October 2, 2022

Supreme Court on Hate Crimes and Freedom of Expression and Speech

The supreme court had the occasion to speak on hate crimes and freedom of expression and speech in the case of ‘Tahseen Poonawalla v. Union of India (2018), when a writ petition was preferred before the court against the mob lynching on the suspicion of cow slaughtering. Below written words are from the said judgment.

“Hate crimes as a product of intolerance, ideological dominance and prejudice ought not to be tolerated; lest it results in a reign of terror. Extra judicial elements and non-State actors cannot be allowed to take the place of law or the law enforcing agency. A fabricated identity with bigoted approach sans acceptance of plurality and diversity results in provocative sentiments and display of reactionary retributive attitude transforming itself into dehumanisation of human beings.

Such an atmosphere is one in which rational debate, logical discussion and sound administration of law eludes thereby manifesting clear danger to various freedoms including freedom of speech and expression. One man’s freedom of thought, action, speech, expression, belief, conscience and personal choices is not being tolerated by the other and this is due to lack of objective rationalisation of acts and situations.

In this regard, it has been aptly said: –

“Freedom of speech is a principal pillar of a free government; When this support is taken away, the constitution of a free society is dissolved and tyranny is erected on its ruins.” –Benjamin Franklin

Plurality of voices celebrates the constitutionalist idea of a liberal democracy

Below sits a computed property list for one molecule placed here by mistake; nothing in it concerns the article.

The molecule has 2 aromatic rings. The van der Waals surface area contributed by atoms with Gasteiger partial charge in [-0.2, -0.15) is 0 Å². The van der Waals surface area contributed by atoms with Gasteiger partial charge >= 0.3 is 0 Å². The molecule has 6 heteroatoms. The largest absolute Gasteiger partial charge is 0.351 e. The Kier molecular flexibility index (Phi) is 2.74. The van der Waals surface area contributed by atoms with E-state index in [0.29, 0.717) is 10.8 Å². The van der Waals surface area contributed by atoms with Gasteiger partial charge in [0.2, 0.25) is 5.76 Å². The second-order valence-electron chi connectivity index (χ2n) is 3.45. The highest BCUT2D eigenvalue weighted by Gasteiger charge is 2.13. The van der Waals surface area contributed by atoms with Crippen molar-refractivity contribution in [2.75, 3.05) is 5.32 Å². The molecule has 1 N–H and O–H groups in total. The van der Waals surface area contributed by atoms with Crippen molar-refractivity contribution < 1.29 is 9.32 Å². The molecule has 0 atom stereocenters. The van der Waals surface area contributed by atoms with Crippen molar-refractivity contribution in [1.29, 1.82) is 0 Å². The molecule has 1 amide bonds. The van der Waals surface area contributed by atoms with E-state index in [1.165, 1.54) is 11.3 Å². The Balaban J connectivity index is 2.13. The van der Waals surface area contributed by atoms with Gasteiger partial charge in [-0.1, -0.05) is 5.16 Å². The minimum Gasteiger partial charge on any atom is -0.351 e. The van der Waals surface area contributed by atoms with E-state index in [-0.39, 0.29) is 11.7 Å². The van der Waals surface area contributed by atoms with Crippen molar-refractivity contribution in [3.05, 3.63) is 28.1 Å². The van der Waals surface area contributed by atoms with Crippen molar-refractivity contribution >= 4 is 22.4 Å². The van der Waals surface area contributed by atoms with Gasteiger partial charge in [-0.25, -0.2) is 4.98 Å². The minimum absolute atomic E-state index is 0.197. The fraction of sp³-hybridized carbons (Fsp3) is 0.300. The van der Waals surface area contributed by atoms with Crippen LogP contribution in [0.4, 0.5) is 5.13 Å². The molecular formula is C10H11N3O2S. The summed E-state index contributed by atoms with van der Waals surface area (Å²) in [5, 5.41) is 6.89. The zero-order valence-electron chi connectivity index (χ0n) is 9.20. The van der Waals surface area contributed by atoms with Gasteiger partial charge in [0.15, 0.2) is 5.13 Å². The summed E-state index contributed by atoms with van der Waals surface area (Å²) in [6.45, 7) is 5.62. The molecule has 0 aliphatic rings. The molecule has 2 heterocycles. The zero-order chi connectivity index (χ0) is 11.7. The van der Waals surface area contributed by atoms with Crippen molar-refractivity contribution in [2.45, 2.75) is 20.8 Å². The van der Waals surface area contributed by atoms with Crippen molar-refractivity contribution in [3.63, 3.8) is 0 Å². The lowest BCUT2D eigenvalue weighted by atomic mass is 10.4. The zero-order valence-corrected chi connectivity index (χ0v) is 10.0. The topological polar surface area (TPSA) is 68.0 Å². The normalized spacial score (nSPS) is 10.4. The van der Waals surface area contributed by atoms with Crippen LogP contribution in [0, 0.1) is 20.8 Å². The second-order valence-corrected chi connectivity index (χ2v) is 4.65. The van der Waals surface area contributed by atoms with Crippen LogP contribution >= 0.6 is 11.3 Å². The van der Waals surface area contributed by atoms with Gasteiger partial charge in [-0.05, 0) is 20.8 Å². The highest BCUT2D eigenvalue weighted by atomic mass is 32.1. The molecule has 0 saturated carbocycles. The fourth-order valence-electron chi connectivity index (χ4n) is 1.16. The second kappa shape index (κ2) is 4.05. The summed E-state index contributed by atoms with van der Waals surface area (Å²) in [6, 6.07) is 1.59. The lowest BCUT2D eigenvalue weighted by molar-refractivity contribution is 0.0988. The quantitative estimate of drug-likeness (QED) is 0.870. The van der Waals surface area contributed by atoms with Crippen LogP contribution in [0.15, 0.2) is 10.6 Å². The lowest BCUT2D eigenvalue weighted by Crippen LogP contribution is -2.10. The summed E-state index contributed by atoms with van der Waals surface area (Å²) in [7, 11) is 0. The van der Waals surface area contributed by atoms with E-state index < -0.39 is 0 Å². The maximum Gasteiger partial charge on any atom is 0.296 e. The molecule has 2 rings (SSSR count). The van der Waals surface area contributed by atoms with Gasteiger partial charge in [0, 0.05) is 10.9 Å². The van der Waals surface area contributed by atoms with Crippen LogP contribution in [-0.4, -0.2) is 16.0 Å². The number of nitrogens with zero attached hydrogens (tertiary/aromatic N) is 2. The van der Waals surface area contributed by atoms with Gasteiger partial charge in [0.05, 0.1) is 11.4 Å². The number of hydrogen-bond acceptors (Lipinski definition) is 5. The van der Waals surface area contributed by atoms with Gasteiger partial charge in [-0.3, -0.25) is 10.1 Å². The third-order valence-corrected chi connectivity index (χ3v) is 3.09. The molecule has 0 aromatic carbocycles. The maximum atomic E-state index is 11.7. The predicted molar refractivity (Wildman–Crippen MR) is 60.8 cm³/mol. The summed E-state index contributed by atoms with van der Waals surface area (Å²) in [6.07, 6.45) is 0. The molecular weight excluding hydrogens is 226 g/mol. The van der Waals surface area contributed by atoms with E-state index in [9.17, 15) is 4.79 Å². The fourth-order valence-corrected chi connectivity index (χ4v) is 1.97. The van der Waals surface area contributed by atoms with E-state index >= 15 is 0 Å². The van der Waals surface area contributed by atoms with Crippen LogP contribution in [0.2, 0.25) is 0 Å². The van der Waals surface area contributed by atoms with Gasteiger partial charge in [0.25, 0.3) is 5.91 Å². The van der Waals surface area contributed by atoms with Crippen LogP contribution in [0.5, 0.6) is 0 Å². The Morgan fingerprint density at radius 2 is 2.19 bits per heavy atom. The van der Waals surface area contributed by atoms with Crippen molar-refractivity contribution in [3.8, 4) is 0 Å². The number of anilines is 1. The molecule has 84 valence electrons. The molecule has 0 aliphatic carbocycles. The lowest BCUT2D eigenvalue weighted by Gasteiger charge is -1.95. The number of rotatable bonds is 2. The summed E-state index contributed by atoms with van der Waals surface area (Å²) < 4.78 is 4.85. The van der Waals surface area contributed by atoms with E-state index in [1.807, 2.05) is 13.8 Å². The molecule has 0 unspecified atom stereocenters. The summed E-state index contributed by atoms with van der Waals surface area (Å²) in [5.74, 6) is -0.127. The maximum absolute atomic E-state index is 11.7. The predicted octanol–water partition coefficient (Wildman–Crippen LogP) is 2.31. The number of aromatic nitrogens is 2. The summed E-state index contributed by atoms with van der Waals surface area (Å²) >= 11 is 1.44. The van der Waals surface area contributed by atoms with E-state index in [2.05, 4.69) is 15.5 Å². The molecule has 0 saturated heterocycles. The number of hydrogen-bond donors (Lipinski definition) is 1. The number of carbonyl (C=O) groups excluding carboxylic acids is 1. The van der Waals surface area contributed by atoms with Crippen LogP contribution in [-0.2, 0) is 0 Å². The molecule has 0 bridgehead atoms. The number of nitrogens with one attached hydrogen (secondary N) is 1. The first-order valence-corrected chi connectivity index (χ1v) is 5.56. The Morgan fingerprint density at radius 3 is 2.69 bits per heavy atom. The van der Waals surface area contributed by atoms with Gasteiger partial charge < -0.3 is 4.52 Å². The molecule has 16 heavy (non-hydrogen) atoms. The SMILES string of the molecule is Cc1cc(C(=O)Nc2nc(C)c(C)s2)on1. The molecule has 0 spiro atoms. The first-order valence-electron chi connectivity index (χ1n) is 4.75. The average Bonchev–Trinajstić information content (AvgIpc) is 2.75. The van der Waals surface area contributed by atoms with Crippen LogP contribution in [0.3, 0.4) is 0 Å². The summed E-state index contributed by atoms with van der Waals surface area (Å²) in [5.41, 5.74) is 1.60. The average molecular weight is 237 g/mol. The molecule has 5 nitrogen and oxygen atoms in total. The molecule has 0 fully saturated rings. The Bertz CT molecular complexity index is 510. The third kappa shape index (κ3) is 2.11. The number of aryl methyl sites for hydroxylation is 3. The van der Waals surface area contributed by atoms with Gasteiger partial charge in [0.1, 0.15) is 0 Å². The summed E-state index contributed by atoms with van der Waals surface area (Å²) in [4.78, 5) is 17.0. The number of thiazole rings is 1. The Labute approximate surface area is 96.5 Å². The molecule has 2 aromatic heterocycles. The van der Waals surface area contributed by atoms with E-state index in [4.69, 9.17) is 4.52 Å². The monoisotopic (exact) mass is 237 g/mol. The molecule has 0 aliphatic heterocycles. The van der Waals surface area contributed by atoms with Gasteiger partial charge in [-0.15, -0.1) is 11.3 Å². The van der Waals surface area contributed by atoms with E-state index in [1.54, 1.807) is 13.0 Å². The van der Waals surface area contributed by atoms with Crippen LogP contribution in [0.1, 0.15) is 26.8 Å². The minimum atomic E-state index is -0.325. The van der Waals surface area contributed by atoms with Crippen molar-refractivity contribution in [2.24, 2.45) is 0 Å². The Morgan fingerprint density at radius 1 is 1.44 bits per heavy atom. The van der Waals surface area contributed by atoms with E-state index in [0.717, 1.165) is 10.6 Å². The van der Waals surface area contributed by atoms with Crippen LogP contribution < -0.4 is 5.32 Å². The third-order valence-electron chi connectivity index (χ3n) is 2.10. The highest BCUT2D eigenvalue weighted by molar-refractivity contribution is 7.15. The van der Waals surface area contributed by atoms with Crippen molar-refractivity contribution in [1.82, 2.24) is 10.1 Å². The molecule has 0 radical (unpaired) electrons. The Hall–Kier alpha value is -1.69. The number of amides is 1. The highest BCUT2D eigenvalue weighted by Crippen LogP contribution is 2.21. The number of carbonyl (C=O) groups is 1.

Freedom of speech and expression in different forms is the élan vital of sustenance of all other rights and is the very seed for germinating the growth of democratic views. Plurality of voices celebrates the constitutionalist idea of a liberal democracy. That is the idea and essence of our nation which cannot be, to borrow a line from Rabindranath Tagore, broken up into fragments by narrow domestic walls of caste, creed, race, class or religion.

Pluralism and tolerance are essential virtues and constitute the building blocks of a truly free and democratic society. It must be emphatically stated that a dynamic contemporary constitutional democracy imbibes the essential feature of accommodating pluralism in thought and approach so as to preserve cohesiveness and unity. Intolerance arising out of a dogmatic mindset sows the seeds of upheaval and has a chilling effect on freedom of thought and expression. Hence, tolerance has to be fostered and practised and not allowed to be diluted in any manner.

In S. Rangarajan v. P. Jagjivan Ram and others[1], K. Jagannatha Shetty, J., although in a different context, referred to the decision of the European Court of Human Rights in Handyside v. United Kingdom[2] wherein it has been held thus in the context of Article 10 of the European Convention on Human Rights (ECHR):- “The courts supervisory functions oblige it to pay the utmost attention to the principles characterizing a democratic society.

Freedom of expression constitutes one of the essential foundations of such a society, one of the basic conditions for its progress and for the development of every man. Subject to Article 10(2), it is applicable not only to information or ideas that are favourably received or regarded as inoffensive or as a matter of indifference, but also to those that offend, shock or disturb the State or any sector of the population. Such are the demands of that pluralism, tolerance and broadmindedness without which there is no democratic society.”

Reference

Tahseen Poonawalla v. Union of India, (2018)


[1] (1989) 2 SCC 574

[2] 1976 EHRR 737, at p. 754